>>sacrifice was not made with a sword. But I don't think that means
      >>Frodo didn't support Merry and Pippin in *their* call to be brave
      >>battling hobbits--
      >
      >
      >
      >[Non-text portions of this message have been removed]
      >
    • Mike Foster
      David, Please don t take what I wrote as a disputation of or quarrel with your observations. I was addressing the original question of this thread, which was
      Message 2 of 14 , Feb 14, 2008
        David,
        Please don't take what I wrote as a disputation of or quarrel with your
        observations. I was addressing the original question of this thread,
        which was whether or not Tolkien was a pacifist, which was the topic as
        it originally appeared. I used the text because it was handy, and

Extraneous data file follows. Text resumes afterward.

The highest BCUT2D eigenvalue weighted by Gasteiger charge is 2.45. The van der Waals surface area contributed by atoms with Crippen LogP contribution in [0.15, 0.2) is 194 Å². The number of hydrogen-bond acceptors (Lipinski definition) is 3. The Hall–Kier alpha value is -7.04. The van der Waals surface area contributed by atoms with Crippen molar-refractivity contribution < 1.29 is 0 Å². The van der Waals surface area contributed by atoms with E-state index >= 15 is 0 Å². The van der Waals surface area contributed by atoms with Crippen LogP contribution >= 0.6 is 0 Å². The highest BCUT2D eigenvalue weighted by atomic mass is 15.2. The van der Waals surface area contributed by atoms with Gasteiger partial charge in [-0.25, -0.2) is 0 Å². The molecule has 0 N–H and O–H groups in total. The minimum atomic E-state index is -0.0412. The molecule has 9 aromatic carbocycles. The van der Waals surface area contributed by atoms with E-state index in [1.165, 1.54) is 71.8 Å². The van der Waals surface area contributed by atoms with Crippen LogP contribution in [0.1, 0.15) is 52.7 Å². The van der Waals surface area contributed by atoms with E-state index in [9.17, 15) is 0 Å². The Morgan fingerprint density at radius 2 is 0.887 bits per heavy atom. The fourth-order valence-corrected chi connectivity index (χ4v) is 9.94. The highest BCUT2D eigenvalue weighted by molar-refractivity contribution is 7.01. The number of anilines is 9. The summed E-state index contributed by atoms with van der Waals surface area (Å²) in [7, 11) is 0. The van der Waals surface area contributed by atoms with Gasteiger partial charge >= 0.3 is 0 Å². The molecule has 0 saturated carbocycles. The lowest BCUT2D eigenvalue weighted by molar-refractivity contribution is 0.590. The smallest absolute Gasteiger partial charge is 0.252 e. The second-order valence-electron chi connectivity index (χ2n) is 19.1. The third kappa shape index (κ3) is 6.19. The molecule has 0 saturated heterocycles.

"Conclude what you will" was a plural "you," addressed to the readers of
        this thread related to the question of JRRT's pacifism. Whether he was
        or was not-and I think he loathed war but realized that sometimes wars
        must be fought-he revised his story so that Frodo was not a warrior in
        the scouring of the shire, but rather one who sought to prevent needless
        bloodshed.

        Without a shake,
        Mike

        -----Original Message-----
        From: mythsoc@yahoogroups.com [mailto:mythsoc@yahoogroups.com] On Behalf
        Of David Bratman
        Sent: Thursday, February 14, 2008 12:47 AM
        To: mythsoc@yahoogroups.com
        Subject: RE: [mythsoc] Re: two queries

        Mike -

        You write in a tough fact-citing tone that sounds as if you're disputing
        something that I said, but I cannot figure out what it might be.